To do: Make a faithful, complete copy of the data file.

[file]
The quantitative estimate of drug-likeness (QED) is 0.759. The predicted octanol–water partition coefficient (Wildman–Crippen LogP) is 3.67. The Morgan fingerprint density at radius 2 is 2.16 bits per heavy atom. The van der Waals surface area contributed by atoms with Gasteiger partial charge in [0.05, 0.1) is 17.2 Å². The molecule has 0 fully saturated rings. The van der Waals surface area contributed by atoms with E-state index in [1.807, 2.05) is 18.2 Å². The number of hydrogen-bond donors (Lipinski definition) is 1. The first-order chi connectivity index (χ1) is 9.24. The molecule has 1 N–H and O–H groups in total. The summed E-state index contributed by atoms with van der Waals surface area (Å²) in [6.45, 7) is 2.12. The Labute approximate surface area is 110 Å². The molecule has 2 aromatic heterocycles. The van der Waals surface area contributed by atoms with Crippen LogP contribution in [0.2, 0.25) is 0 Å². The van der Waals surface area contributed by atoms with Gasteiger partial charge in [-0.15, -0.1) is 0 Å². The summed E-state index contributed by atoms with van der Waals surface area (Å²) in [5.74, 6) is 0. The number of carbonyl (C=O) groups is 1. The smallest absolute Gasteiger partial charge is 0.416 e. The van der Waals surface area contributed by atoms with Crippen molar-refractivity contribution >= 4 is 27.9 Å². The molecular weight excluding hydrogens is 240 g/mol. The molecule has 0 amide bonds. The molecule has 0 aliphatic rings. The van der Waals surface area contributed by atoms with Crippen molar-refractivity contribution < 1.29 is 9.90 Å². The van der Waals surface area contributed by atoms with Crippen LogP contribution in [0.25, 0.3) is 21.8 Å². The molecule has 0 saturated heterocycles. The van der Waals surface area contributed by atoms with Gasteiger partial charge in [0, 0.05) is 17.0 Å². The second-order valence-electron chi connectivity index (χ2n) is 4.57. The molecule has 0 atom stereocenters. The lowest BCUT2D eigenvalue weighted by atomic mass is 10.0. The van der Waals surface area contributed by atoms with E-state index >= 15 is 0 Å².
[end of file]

The quantitative estimate of drug-likeness (QED) is 0.759. The predicted octanol–water partition coefficient (Wildman–Crippen LogP) is 3.67. The Morgan fingerprint density at radius 2 is 2.16 bits per heavy atom. The van der Waals surface area contributed by atoms with Gasteiger partial charge in [0.05, 0.1) is 17.2 Å². The molecule has 0 fully saturated rings. The van der Waals surface area contributed by atoms with E-state index in [1.807, 2.05) is 18.2 Å². The number of hydrogen-bond donors (Lipinski definition) is 1. The first-order chi connectivity index (χ1) is 9.24. The molecule has 1 N–H and O–H groups in total. The summed E-state index contributed by atoms with van der Waals surface area (Å²) in [6.45, 7) is 2.12. The Labute approximate surface area is 110 Å². The molecule has 2 aromatic heterocycles. The van der Waals surface area contributed by atoms with Crippen LogP contribution in [0.2, 0.25) is 0 Å². The van der Waals surface area contributed by atoms with Gasteiger partial charge in [-0.15, -0.1) is 0 Å². The summed E-state index contributed by atoms with van der Waals surface area (Å²) in [5.74, 6) is 0. The number of carbonyl (C=O) groups is 1. The smallest absolute Gasteiger partial charge is 0.416 e. The van der Waals surface area contributed by atoms with Crippen molar-refractivity contribution >= 4 is 27.9 Å². The molecular weight excluding hydrogens is 240 g/mol. The molecule has 0 amide bonds. The molecule has 0 aliphatic rings. The van der Waals surface area contributed by atoms with Crippen molar-refractivity contribution < 1.29 is 9.90 Å². The van der Waals surface area contributed by atoms with Crippen LogP contribution in [0.25, 0.3) is 21.8 Å². The molecule has 0 saturated heterocycles. The van der Waals surface area contributed by atoms with Gasteiger partial charge in [0, 0.05) is 17.0 Å². The second-order valence-electron chi connectivity index (χ2n) is 4.57. The molecule has 0 atom stereocenters. The lowest BCUT2D eigenvalue weighted by atomic mass is 10.0. The van der Waals surface area contributed by atoms with E-state index >= 15 is 0 Å².